Bonds were mixed, with the 10-year note yielding 2.21% at the close. The dollar index finished higher following the European Central Bank's decision to cut its benchmark interest rate by 50 basis points, to 2%. Gold futures were higher. Crude oil futures fell below $34 per barrel before rebounding to $34.72.
In economic news Thursday, the European Central Bank cut its refi rate by another 50 basis points, to 2%. The cut was in line with the consensus, but markets had been hoping for more. With inflation falling below the 2% target and the economy in recession, more cuts are expected, as the central banks all seem to be moving to a zero-rate policy. The move follows the Bank of England's cut last Thursday.
"[W]ith the continuing intensification of the economic downturn, we think the ECB will be forced to cut rates again to try to cushion the economy" says Colin Ellis of Daiwa Securities in London.
The Philadelphia Federal Reserve Bank reported that its Business Outlook Survey improved to negative 24.3 in January from negative 36.1. The consensus was for a a stable report near -35. The expectations index also improved, to plus 7.4 from minus 10.4.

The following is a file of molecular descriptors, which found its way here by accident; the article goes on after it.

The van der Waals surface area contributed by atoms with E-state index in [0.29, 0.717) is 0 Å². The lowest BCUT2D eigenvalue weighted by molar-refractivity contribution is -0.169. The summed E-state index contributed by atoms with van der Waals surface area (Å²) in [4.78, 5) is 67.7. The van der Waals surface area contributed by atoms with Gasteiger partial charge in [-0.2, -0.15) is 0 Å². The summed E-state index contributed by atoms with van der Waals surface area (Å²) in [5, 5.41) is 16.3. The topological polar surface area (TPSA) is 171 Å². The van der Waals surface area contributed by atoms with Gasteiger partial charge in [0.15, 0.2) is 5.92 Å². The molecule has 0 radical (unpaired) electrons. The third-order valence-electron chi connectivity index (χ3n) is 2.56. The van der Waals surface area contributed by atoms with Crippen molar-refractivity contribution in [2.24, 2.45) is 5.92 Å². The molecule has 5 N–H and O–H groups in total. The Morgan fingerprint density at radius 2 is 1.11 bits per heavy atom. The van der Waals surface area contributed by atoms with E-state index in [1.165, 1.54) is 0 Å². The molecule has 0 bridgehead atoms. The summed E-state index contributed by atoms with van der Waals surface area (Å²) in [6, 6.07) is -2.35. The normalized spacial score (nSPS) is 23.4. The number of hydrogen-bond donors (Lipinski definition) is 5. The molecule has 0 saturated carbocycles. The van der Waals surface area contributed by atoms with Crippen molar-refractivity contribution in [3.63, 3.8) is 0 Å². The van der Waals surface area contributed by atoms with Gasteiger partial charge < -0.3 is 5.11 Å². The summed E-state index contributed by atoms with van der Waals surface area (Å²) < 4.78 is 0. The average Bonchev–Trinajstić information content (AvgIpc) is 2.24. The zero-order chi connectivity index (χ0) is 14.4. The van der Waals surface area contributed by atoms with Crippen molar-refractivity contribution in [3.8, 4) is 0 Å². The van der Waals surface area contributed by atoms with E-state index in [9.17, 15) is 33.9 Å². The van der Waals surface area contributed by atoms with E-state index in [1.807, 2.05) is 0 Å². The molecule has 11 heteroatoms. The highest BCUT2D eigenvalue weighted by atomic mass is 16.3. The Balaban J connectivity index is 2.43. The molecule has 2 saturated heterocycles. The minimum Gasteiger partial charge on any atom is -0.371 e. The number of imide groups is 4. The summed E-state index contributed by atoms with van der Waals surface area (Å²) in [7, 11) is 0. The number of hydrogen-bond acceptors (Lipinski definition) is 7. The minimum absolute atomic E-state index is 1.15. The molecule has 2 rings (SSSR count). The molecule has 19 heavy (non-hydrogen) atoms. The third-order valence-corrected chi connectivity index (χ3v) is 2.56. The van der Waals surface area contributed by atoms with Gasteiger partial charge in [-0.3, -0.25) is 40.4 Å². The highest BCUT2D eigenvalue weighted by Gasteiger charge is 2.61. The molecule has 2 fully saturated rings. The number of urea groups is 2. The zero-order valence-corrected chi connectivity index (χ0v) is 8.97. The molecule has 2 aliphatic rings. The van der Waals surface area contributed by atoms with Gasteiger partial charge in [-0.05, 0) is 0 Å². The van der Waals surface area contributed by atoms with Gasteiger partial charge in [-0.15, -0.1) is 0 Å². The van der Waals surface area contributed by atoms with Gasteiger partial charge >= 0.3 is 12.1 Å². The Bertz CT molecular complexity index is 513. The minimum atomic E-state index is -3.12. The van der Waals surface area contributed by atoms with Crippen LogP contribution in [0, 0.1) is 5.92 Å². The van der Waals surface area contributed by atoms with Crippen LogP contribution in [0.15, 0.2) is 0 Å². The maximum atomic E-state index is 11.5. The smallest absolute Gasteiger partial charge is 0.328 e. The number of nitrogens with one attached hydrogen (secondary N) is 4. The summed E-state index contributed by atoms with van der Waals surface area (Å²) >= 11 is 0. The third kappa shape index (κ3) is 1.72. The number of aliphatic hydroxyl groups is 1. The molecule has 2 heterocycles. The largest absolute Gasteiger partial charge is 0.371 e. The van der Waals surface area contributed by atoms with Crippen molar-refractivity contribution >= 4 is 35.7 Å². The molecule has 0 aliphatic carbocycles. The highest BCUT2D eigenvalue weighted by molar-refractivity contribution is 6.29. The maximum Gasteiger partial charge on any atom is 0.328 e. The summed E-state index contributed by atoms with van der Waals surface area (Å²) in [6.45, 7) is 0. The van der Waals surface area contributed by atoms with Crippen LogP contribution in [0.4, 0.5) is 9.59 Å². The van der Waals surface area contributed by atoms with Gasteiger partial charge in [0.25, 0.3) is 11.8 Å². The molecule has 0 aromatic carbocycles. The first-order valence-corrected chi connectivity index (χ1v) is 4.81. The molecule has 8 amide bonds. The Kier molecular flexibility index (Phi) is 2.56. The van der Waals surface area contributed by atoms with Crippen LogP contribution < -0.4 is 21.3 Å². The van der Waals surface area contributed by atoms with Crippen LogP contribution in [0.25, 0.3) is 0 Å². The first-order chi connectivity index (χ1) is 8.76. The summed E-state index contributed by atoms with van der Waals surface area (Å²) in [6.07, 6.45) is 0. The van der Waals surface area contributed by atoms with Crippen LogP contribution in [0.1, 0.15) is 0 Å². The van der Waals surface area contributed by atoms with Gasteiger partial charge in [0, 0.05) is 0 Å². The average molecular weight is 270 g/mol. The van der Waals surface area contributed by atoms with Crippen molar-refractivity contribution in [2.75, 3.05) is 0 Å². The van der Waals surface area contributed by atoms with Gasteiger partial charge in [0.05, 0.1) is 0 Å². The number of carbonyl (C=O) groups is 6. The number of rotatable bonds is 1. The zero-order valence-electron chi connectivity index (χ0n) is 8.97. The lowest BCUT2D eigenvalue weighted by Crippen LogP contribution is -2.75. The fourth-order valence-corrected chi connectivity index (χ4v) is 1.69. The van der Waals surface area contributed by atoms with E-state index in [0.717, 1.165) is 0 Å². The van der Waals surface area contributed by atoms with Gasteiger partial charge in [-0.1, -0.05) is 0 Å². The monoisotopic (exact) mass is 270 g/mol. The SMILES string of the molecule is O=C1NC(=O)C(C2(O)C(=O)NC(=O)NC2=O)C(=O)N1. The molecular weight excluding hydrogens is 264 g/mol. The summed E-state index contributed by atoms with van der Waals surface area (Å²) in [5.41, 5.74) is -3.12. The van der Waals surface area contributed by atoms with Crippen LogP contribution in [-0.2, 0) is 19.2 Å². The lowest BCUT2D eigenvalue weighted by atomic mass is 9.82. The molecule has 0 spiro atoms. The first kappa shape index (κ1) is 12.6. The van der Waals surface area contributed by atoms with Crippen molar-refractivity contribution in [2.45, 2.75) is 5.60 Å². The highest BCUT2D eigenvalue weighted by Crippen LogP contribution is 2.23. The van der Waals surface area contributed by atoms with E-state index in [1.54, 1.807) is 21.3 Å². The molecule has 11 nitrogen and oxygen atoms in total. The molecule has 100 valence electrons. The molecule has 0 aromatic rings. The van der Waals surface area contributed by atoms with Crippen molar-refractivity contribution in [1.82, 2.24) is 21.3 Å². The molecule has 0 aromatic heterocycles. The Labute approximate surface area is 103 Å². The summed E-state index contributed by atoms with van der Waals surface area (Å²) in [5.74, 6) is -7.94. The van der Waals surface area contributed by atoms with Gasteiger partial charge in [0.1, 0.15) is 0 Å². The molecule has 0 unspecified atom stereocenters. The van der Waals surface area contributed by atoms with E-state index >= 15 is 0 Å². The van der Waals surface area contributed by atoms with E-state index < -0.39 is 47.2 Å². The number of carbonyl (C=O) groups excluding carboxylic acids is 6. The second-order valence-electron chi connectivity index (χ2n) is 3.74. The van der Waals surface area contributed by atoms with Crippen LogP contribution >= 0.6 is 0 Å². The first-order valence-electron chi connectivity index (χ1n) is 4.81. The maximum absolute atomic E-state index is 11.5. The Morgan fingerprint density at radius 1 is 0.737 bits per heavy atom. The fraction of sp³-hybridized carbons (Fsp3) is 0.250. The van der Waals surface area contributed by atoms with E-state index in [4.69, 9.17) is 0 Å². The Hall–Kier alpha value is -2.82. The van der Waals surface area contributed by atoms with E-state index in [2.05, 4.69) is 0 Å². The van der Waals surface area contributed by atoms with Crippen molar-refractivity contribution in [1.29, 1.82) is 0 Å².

The New York Fed's Empire State manufacturing survey, also released Thursday, continued to deteriorate in January, though at a -22.2 it was better than the record-low -27.8 in December. The index was better than the -25.0 expected by the market. The indexes for prices paid and prices received were negative for a second consecutive month, and employment indexes remained negative for a third consecutive month. The expectations index (six months ahead) fell 22 points, to -4.0, negative for the first time in the survey's history.
The Philly Fed report was far more upbeat than the New York Fed report, says S&P Economics, and suggests some turnaround may be beginning. "At the same time, the [Philly] survey remains below zero, so optimism should be kept in check, and the fact that the NY Fed expectations report turned negative is also some offset."
U.S. producer prices fell 1.9% in December, but were up 0.2% excluding food and energy. The changes were in line with the market consensus of negative 2.0% and plus 0.1%, respectively. Energy prices plunged 9.3% in the month. Crude materials prices fell 5.3% and intermediate goods 4.2% (down 2.2% and 3.0%, respectively, excluding food and energy). Finished goods prices are down 0.9% from a year earlier, thanks to the 20.3% drop in energy prices. The core inflation rate, however, actually accelerated to 4.3% over the 12-month period.